A Quick Note on “Love is the Theme”

Yesterday, Todd asked a very interesting question: “God loves us: do we hear it too much, not enough, or just the right amount?” He pointed out that a common criticism of today’s preaching is that our homilists continually repeat the message “God loves you,” while “we need to hear that God detests our sins.” You will want to read the insightful responses to Todd’s question.

I suppose that my own response to Todd would suggest that we can and should speak of God’s love for us in a way that communicates the gravity of sin. This is easy to say, so I should be a little more specific. In a recent essay, Peter Bouteneff reminded me of “the perception shared by many Church Fathers of heaven and hell as one reality, that fire of divine love which is experienced as joyous light by some, and tormenting flame by others.” Dr Bouteneff gives us two quotes:

“The voice of the Lord divides the flame of fire” (Ps 29:7). … I believe that the fire prepared in punishment for the devil and his angels is divided by the voice of the Lord. Thus, since there are two capacities in fire, one of burning and the other of illuminating, the fierce and punitive property of the fire may await those who deserve to burn, while its illuminating and radiant part may be reserved for the enjoyment of those who are rejoicing. (St Basil the Great, Homily 348 (on Psalm 28)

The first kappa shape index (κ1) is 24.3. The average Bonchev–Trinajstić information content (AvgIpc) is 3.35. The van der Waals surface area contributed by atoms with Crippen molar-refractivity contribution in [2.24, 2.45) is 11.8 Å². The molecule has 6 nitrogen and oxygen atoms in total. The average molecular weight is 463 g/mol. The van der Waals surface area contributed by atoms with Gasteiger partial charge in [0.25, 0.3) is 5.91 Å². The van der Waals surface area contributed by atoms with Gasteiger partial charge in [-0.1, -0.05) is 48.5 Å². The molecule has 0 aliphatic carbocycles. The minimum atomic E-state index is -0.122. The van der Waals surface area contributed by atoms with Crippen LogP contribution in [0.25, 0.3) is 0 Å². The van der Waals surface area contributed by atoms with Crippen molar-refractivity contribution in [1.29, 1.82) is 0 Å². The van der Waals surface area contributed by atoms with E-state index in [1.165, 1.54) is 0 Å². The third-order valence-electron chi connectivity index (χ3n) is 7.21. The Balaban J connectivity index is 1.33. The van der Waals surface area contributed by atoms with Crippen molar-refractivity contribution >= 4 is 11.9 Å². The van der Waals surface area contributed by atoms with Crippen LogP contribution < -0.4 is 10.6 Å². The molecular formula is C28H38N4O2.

I also maintain that those who are punished in Gehenna are scourged by the scourge of love. Nay, what is so bitter and vehement as the torment of love? … For the sorrow caused in the heart by sin against love is more piercing than any torment. … The power of love works in two ways: it torments sinners, even as happens here when a friend suffers from a friend; but it becomes a source of joy for those who have observed its duties. According to my understanding this is the torment of Gehenna: bitter regret. But love inebriates the souls of the sons of Heaven by its delectability. (St Isaac the Syrian, Homily 28)

Of course, further comments are more than welcome.


About catholicsensibility

Todd lives in the Pacific Northwest, serving a Catholic parish as a lay minister.
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